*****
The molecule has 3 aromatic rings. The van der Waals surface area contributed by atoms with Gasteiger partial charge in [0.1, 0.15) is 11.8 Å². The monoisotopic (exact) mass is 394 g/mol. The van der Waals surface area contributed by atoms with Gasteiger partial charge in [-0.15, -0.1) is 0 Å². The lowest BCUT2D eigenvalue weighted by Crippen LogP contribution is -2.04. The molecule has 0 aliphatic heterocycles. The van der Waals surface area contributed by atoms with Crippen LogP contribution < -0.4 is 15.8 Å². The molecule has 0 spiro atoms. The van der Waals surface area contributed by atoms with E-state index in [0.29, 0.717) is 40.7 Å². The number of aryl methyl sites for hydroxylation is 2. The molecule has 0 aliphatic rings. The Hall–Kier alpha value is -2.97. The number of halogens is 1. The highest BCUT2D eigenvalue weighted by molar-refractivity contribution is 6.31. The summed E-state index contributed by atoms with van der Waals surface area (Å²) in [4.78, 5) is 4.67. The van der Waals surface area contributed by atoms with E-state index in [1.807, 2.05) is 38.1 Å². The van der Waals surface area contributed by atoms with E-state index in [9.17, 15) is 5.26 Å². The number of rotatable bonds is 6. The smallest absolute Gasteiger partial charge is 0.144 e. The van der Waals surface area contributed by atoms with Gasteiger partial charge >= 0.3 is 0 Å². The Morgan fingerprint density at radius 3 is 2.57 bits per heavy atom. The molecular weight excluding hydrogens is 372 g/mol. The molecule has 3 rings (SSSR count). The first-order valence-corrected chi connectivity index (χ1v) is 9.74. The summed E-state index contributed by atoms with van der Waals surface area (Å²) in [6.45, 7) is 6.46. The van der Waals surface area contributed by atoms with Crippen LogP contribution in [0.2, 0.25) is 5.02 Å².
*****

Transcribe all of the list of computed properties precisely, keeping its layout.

The molecule has 3 aromatic rings. The van der Waals surface area contributed by atoms with Gasteiger partial charge in [0.1, 0.15) is 11.8 Å². The monoisotopic (exact) mass is 394 g/mol. The van der Waals surface area contributed by atoms with Gasteiger partial charge in [-0.15, -0.1) is 0 Å². The lowest BCUT2D eigenvalue weighted by Crippen LogP contribution is -2.04. The molecule has 0 aliphatic heterocycles. The van der Waals surface area contributed by atoms with Crippen LogP contribution < -0.4 is 15.8 Å². The molecule has 0 spiro atoms. The van der Waals surface area contributed by atoms with E-state index in [0.29, 0.717) is 40.7 Å². The number of aryl methyl sites for hydroxylation is 2. The molecule has 0 aliphatic rings. The Hall–Kier alpha value is -2.97. The number of halogens is 1. The highest BCUT2D eigenvalue weighted by molar-refractivity contribution is 6.31. The summed E-state index contributed by atoms with van der Waals surface area (Å²) in [4.78, 5) is 4.67. The van der Waals surface area contributed by atoms with E-state index in [1.807, 2.05) is 38.1 Å². The van der Waals surface area contributed by atoms with E-state index in [9.17, 15) is 5.26 Å². The number of rotatable bonds is 6. The smallest absolute Gasteiger partial charge is 0.144 e. The van der Waals surface area contributed by atoms with Gasteiger partial charge >= 0.3 is 0 Å². The Morgan fingerprint density at radius 3 is 2.57 bits per heavy atom. The molecular weight excluding hydrogens is 372 g/mol. The molecule has 3 rings (SSSR count). The first-order valence-corrected chi connectivity index (χ1v) is 9.74. The summed E-state index contributed by atoms with van der Waals surface area (Å²) in [6.45, 7) is 6.46. The van der Waals surface area contributed by atoms with Crippen LogP contribution in [0.2, 0.25) is 5.02 Å².